you would also like to set the
FontSizeComplex. Similarly, when setting
FontWeight (for bold) or
italic), you will probably also want to set the
Since setting font weight and style and size are frequent occurrences, and since you really do want your documents to be international-friendly, the italicized line is replaced with this code:
This is a call to one of the following three utility routines to make your life easier:
addOfficeStyles() method adds several different styles
to the styles.xml DOM. There are separate styles for a
movie heading, cast heading, synopsis paragraph, and an entry (paragraph)
in the cast member list. This last style will also need to have specify
a tab stop with dots as a leader to separate the actor’s real name
from the name of the character she portrays.
Finally, the method creates an inline style for
the rating stars; they need to be slightly smaller than the movie title
I won’t present all of the method here lest your eyes glaze over. Instead, here is the code for setting up the style for paragraphs in the synopsis; the other styles use similar code.
The sequence you should follow is:
When you create the style using
newStyle(), it is
automatically added to the list of styles.
Note that the code that follows
does not set the top and bottom margins, so they default to zero.
The other style that is different from the others is the cast paragraph with its tab stop. The hierarchy of elements in the resulting XML is:
In this instance, you must explicitly create the
OdfParagraphProperties object. You didn’t have to
do this when using
style.setProperty(...), because that method
automatically creates the
<style:paragraph-properties> element for you.
Setting up all your styles is the most tedious part of the process of creating an OpenDocument file; adding content is relatively simple.
Processing the input consists of grabbing all the
<movie> elements, extracting the relevant sub-elements
and adding the appropriate ODFDOM objects to the output document. The
following method has a
catch block to catch
exceptions thrown by the subsidiary methods.
processTitle() method adds the movie’s title and
star rating; the stars are in a
OdfSpan object, since their
style requires a smaller font size. Instead of using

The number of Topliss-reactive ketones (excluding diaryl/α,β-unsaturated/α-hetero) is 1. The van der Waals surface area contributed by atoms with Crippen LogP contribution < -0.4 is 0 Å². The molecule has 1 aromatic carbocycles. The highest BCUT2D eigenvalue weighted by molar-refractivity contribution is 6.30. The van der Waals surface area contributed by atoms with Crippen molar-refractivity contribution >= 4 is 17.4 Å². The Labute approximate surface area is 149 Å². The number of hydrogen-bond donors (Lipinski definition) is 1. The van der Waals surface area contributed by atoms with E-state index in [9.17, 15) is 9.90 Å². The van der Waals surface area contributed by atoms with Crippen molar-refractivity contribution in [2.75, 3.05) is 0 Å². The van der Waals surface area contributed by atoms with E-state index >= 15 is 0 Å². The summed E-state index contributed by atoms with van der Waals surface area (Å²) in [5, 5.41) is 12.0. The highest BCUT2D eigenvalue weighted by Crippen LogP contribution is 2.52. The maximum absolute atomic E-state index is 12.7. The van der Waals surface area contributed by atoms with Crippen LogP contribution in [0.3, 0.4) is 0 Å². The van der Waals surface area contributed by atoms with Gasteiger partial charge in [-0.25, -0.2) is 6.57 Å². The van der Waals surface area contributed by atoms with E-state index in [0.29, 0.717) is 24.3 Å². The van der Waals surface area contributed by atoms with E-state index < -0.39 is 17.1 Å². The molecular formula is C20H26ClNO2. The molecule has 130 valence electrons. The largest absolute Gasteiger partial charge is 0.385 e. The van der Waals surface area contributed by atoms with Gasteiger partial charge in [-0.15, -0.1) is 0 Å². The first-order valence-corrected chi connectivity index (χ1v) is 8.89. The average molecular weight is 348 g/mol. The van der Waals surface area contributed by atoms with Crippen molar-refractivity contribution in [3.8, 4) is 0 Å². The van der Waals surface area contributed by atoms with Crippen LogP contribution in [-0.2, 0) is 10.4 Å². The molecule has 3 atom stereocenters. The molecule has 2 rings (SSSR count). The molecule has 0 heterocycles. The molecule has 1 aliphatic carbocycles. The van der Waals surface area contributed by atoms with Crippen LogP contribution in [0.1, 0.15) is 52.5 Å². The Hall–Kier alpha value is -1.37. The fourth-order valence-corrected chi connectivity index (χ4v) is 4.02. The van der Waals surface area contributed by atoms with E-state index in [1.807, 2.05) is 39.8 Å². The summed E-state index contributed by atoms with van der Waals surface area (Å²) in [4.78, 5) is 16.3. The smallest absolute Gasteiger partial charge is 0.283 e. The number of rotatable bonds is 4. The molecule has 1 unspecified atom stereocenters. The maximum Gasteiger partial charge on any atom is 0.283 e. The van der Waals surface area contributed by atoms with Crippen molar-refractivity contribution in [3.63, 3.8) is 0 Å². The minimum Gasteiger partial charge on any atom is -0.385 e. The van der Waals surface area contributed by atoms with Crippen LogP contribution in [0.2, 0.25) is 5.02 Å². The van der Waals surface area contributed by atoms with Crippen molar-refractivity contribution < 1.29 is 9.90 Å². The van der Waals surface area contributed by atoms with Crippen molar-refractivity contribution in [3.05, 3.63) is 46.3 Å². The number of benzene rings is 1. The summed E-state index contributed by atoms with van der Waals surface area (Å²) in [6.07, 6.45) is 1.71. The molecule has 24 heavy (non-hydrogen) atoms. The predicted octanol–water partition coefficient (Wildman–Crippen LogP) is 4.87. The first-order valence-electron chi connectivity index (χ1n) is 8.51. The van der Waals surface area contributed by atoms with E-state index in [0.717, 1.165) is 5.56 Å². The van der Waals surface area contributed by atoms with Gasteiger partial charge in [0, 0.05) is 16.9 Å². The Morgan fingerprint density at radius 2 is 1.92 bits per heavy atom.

getElementsByTagName(), this method uses XPath to extract
The general sequence for adding content to the output document is to
create the appropriate ODF object and use
addStyledContent() to add the content (the second parameter
to the method) with the style specified as the first parameter.
Similar code adds the synopsis for each movie; the method needs a loop
to handle all the
<para> elements in the
<synopsis> element. The paragraphs are retrieved
with an XPath expression that returns a
Rather than create a separate
variable for the
<para>’s text content,
processSynopsis() sets the style on the paragraph when
it creates it. The method also extracts the
text all at once with the expression
shown in the italicized code.
And this is just more of the same. After adding a heading
for the cast, an XPath expression retrieves all the
<actor> nodes. Then a
for loop processes
each one, again using XPath to get the actor’s name and role.
If the actor’s role is mentioned, then
must add a tab to separate the name and role.
You can’t just
put a \t character into the output; ODF treats tabs and
newlines as if they were just a blank (it “normalizes” them).
addContentWhitespace() method, used in the
following code, will output a
<text:line-break> element when
it encounters a tab or newline in the content.
This is the easiest part of the program: only one line of actual code, surrounded by error handling.
You may download the src directory for this program. This directory comes from a NetBeans project.